British Prime Minister Theresa May’s ruling Conservative Party suffered a major setback in Thursday’s parliamentary elections by falling short of a majority in the 650-seat House of Commons.
Now that the Conservatives have formed a partnership with Northern Ireland’s Democratic Unionist Party to govern, here are the top five challenges May faces:
May could still feel pressure from within her party to resign because of its loss of 12 seats from the last election in 2015.
Entering into a coalition with the DUP makes it harder for her party to pursue its own agenda on Brexit, taxation and spending cuts on welfare policies.
May called for the election in April when polls suggested she would win a landslide victory that would give her more leverage to negotiate favorable exit terms with the European Union. A narrow victory hurts her ability to achieve that, as EU leaders have vowed to make Britain pay a steep price for leaving the 28-nation alliance.
EU Council President Donald Tusk said Friday that Britain needs to begin discussions to leave the EU as soon as possible or it risks crashing out of the bloc with no deal on trade, reciprocal working rights for EU nationals and other important issues.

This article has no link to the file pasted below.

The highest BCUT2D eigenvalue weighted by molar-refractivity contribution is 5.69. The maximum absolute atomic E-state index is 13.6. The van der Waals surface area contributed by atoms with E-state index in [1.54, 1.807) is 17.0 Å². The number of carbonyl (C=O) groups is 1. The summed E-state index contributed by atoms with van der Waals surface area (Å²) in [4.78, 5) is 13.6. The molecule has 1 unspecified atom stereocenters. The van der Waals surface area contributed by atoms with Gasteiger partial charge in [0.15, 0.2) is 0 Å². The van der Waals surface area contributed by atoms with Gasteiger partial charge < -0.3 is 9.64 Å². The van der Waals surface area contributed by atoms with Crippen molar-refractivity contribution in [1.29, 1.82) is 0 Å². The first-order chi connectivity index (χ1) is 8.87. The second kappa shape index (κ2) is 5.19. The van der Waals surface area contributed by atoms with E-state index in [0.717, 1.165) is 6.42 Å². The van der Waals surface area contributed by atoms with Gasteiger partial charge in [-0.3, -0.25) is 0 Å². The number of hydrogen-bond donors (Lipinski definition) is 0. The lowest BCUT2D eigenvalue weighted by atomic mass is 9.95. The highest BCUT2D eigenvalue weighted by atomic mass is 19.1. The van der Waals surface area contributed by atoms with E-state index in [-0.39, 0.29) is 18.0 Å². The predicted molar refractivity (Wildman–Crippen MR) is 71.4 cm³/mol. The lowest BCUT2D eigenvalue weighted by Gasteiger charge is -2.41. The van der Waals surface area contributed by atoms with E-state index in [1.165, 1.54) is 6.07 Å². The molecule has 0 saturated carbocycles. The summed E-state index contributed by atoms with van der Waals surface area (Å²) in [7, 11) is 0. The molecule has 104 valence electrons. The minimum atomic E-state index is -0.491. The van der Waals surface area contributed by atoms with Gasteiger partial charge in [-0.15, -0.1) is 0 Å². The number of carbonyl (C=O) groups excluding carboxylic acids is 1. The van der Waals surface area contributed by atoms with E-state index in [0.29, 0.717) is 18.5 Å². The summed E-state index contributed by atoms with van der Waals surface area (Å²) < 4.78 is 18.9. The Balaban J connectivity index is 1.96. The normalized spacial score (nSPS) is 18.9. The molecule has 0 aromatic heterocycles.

May has gone to great lengths to avoid confrontations with President Trump, who became a punching bag for Corbyn. His Labour Party made a comeback from earlier projections of a shellacking, a likely sign of U.K. anti-Trump sentiment. That could force May to consider taking a tougher line with Trump in defending NATO, the Paris climate deal and other international alliances he has attacked.
Britain was the target of three terrorist attacks this spring, including one in London less than a week before the vote. Following the latest incident, reports surfaced that May’s government was aware of the radical tendencies of at least two of the attackers but did not act. In addition, Corbyn criticized May for eliminating 20,000 police jobs to save money. That adds pressure on May’s party to step up anti-terrorism efforts.
Corbyn seemed to score his strongest points by attacking the Conservatives for cutting popular social welfare programs. With fewer seats in Parliament, the Conservative Party could be forced to retreat from its austerity policies, including cuts to health benefits.
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